Does GHC do any trickery with equality? - Haskell

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Pedro Minicz

Let T be a type with the default derived Eq instance and x and y elements of type T. If x == y evaluates to True did GHC fully evaluate both types or could GHC have taken some short cut such as comparing if they are the same pointer before comparing structural equality?

data T = ... deriving Eq

x, y :: T
x = ...
y = ...

main :: IO ()
main = print $ x == y

In particular, if main above prints True, does that mean that x and y are both structurally equal and not infinite (and not bottom)?

Georgi Lyubenov // googleson78

It depends on what types T contains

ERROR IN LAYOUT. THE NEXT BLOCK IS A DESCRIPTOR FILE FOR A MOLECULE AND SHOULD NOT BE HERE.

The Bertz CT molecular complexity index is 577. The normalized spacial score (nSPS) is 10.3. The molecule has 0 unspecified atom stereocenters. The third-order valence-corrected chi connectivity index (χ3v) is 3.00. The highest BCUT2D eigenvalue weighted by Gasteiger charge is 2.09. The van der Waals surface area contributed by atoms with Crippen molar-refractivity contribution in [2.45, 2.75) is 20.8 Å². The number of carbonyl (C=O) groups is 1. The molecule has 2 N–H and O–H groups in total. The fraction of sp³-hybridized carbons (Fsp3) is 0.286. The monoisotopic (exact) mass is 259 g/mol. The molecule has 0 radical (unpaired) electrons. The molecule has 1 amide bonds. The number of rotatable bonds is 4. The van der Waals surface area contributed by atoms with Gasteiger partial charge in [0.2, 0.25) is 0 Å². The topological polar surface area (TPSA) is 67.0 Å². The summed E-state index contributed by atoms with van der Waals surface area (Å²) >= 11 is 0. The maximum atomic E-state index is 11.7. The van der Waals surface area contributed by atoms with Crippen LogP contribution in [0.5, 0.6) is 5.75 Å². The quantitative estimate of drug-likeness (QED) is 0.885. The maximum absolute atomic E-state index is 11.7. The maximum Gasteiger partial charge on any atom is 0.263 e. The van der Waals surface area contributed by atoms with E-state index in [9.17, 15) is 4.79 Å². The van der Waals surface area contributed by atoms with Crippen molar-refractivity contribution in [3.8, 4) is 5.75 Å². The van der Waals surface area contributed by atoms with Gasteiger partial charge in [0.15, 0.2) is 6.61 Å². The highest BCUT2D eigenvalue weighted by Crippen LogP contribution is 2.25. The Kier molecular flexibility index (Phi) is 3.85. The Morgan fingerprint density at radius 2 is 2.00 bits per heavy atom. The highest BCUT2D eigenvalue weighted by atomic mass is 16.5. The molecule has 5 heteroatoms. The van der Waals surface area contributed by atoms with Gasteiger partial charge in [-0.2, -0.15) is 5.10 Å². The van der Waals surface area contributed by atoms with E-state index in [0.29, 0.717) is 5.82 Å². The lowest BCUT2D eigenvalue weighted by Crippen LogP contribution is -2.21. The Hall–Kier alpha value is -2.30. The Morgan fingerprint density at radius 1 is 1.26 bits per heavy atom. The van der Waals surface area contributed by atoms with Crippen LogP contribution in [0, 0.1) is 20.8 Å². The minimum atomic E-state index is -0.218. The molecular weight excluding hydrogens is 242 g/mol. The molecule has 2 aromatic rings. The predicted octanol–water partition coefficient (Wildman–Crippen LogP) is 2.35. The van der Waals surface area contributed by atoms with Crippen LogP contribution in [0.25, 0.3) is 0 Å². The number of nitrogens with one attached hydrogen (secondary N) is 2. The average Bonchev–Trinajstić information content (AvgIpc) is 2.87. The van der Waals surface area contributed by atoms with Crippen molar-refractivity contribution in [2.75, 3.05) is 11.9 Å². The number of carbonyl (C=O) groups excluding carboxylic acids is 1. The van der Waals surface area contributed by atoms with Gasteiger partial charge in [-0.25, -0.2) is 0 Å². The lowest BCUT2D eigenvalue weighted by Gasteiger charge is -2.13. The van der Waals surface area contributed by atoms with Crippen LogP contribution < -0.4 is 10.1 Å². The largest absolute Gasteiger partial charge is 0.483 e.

Georgi Lyubenov // googleson78

This statement is not true for Data.Void for example:

> (undefined :: Void) == undefined
Georgi Lyubenov // googleson78
> :set -XEmptyDataDeriving
> data Bla deriving Eq
> (undefined :: Bla) == undefined
Georgi Lyubenov // googleson78

so maybe it's true if you require

  • all types "contained" in T have a default deriving
  • T doesn't have any Voids in it (or alternatively, rephrase the question to only be about non-bottom values)
Pedro Minicz

The type I was thinking when I asked the question was this one:

import Data.Text (Text)

type Name = (Text, Maybe Int)

data Expr
  = Var Name
  | Sort Int
  | Pi Abstraction
  | Lam Abstraction
  | App Expr Expr
  | Annotation Expr Expr
  deriving Eq

type Abstraction = (Maybe Name, Expr, Expr)

I think the answer should be yes then, because it fulfills the required criteria.